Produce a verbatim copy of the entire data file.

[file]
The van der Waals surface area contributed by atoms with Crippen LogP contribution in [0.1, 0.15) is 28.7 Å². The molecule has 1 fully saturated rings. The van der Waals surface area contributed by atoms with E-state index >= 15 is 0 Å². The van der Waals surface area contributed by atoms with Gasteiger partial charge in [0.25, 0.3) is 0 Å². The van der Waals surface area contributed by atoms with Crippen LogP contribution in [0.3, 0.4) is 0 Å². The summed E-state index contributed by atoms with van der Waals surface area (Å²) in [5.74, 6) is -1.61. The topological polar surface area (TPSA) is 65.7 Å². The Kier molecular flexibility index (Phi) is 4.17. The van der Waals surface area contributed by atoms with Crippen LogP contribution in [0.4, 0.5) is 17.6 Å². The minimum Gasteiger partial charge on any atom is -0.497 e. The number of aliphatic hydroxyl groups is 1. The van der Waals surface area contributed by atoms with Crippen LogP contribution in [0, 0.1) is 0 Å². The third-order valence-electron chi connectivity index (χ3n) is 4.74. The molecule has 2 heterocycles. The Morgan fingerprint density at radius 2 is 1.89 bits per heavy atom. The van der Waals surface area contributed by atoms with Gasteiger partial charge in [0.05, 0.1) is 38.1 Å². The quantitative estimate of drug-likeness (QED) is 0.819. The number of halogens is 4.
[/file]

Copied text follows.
The van der Waals surface area contributed by atoms with Crippen LogP contribution in [0.1, 0.15) is 28.7 Å². The molecule has 1 fully saturated rings. The van der Waals surface area contributed by atoms with E-state index >= 15 is 0 Å². The van der Waals surface area contributed by atoms with Gasteiger partial charge in [0.25, 0.3) is 0 Å². The van der Waals surface area contributed by atoms with Crippen LogP contribution in [0.3, 0.4) is 0 Å². The summed E-state index contributed by atoms with van der Waals surface area (Å²) in [5.74, 6) is -1.61. The topological polar surface area (TPSA) is 65.7 Å². The Kier molecular flexibility index (Phi) is 4.17. The van der Waals surface area contributed by atoms with Crippen LogP contribution in [0.4, 0.5) is 17.6 Å². The minimum Gasteiger partial charge on any atom is -0.497 e. The number of aliphatic hydroxyl groups is 1. The van der Waals surface area contributed by atoms with Crippen LogP contribution in [0, 0.1) is 0 Å². The third-order valence-electron chi connectivity index (χ3n) is 4.74. The molecule has 2 heterocycles. The Morgan fingerprint density at radius 2 is 1.89 bits per heavy atom. The van der Waals surface area contributed by atoms with Gasteiger partial charge in [0.05, 0.1) is 38.1 Å². The quantitative estimate of drug-likeness (QED) is 0.819. The number of halogens is 4.